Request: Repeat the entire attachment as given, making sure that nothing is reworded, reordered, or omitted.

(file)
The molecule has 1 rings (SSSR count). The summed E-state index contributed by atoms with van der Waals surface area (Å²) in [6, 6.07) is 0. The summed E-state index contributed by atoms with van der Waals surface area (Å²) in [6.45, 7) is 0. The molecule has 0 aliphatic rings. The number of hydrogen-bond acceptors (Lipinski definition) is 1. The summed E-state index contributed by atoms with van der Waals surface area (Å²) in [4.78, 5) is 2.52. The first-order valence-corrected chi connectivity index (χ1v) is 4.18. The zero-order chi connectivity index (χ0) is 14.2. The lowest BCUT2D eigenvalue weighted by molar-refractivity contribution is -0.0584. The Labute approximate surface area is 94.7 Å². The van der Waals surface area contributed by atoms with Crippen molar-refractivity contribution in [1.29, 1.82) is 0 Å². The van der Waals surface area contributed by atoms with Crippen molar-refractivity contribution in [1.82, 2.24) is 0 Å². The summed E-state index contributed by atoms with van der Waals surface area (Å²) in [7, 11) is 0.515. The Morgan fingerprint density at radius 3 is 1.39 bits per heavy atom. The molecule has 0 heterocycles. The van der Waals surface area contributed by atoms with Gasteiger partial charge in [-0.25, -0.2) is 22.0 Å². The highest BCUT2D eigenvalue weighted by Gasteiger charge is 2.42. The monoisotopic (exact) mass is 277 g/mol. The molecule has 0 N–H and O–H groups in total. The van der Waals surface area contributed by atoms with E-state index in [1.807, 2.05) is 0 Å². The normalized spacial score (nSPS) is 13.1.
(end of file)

The molecule has 1 rings (SSSR count). The summed E-state index contributed by atoms with van der Waals surface area (Å²) in [6, 6.07) is 0. The summed E-state index contributed by atoms with van der Waals surface area (Å²) in [6.45, 7) is 0. The molecule has 0 aliphatic rings. The number of hydrogen-bond acceptors (Lipinski definition) is 1. The summed E-state index contributed by atoms with van der Waals surface area (Å²) in [4.78, 5) is 2.52. The first-order valence-corrected chi connectivity index (χ1v) is 4.18. The zero-order chi connectivity index (χ0) is 14.2. The lowest BCUT2D eigenvalue weighted by molar-refractivity contribution is -0.0584. The Labute approximate surface area is 94.7 Å². The van der Waals surface area contributed by atoms with Crippen molar-refractivity contribution in [1.29, 1.82) is 0 Å². The van der Waals surface area contributed by atoms with Crippen molar-refractivity contribution in [1.82, 2.24) is 0 Å². The summed E-state index contributed by atoms with van der Waals surface area (Å²) in [7, 11) is 0.515. The Morgan fingerprint density at radius 3 is 1.39 bits per heavy atom. The molecule has 0 heterocycles. The van der Waals surface area contributed by atoms with Gasteiger partial charge in [-0.25, -0.2) is 22.0 Å². The highest BCUT2D eigenvalue weighted by Gasteiger charge is 2.42. The monoisotopic (exact) mass is 277 g/mol. The molecule has 0 N–H and O–H groups in total. The van der Waals surface area contributed by atoms with E-state index in [1.807, 2.05) is 0 Å². The normalized spacial score (nSPS) is 13.1.